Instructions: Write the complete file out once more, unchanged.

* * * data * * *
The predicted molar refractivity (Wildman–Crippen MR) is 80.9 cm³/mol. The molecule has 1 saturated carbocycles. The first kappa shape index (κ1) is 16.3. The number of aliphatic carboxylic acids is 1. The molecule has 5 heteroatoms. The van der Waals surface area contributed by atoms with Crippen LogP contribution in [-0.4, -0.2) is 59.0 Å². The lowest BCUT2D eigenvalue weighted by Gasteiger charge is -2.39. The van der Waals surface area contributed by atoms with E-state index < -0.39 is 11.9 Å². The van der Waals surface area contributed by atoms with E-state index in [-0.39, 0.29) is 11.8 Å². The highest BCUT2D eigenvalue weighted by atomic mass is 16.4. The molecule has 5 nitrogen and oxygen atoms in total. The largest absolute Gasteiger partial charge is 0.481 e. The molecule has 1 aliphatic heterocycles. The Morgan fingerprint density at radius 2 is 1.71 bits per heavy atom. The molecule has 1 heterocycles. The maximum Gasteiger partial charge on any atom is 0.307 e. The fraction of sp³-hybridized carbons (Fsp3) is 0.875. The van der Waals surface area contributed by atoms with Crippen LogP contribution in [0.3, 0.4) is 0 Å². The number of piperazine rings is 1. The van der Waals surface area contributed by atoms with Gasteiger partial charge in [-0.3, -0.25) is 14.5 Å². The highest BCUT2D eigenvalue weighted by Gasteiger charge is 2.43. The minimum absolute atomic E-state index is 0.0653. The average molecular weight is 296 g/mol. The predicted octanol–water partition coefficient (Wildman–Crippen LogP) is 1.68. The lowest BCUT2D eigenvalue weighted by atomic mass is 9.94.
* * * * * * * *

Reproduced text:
The predicted molar refractivity (Wildman–Crippen MR) is 80.9 cm³/mol. The molecule has 1 saturated carbocycles. The first kappa shape index (κ1) is 16.3. The number of aliphatic carboxylic acids is 1. The molecule has 5 heteroatoms. The van der Waals surface area contributed by atoms with Crippen LogP contribution in [-0.4, -0.2) is 59.0 Å². The lowest BCUT2D eigenvalue weighted by Gasteiger charge is -2.39. The van der Waals surface area contributed by atoms with E-state index < -0.39 is 11.9 Å². The van der Waals surface area contributed by atoms with E-state index in [-0.39, 0.29) is 11.8 Å². The highest BCUT2D eigenvalue weighted by atomic mass is 16.4. The molecule has 5 nitrogen and oxygen atoms in total. The largest absolute Gasteiger partial charge is 0.481 e. The molecule has 1 aliphatic heterocycles. The Morgan fingerprint density at radius 2 is 1.71 bits per heavy atom. The molecule has 1 heterocycles. The maximum Gasteiger partial charge on any atom is 0.307 e. The fraction of sp³-hybridized carbons (Fsp3) is 0.875. The van der Waals surface area contributed by atoms with Crippen LogP contribution in [0.3, 0.4) is 0 Å². The number of piperazine rings is 1. The van der Waals surface area contributed by atoms with Gasteiger partial charge in [-0.3, -0.25) is 14.5 Å². The highest BCUT2D eigenvalue weighted by Gasteiger charge is 2.43. The minimum absolute atomic E-state index is 0.0653. The average molecular weight is 296 g/mol. The predicted octanol–water partition coefficient (Wildman–Crippen LogP) is 1.68. The lowest BCUT2D eigenvalue weighted by atomic mass is 9.94.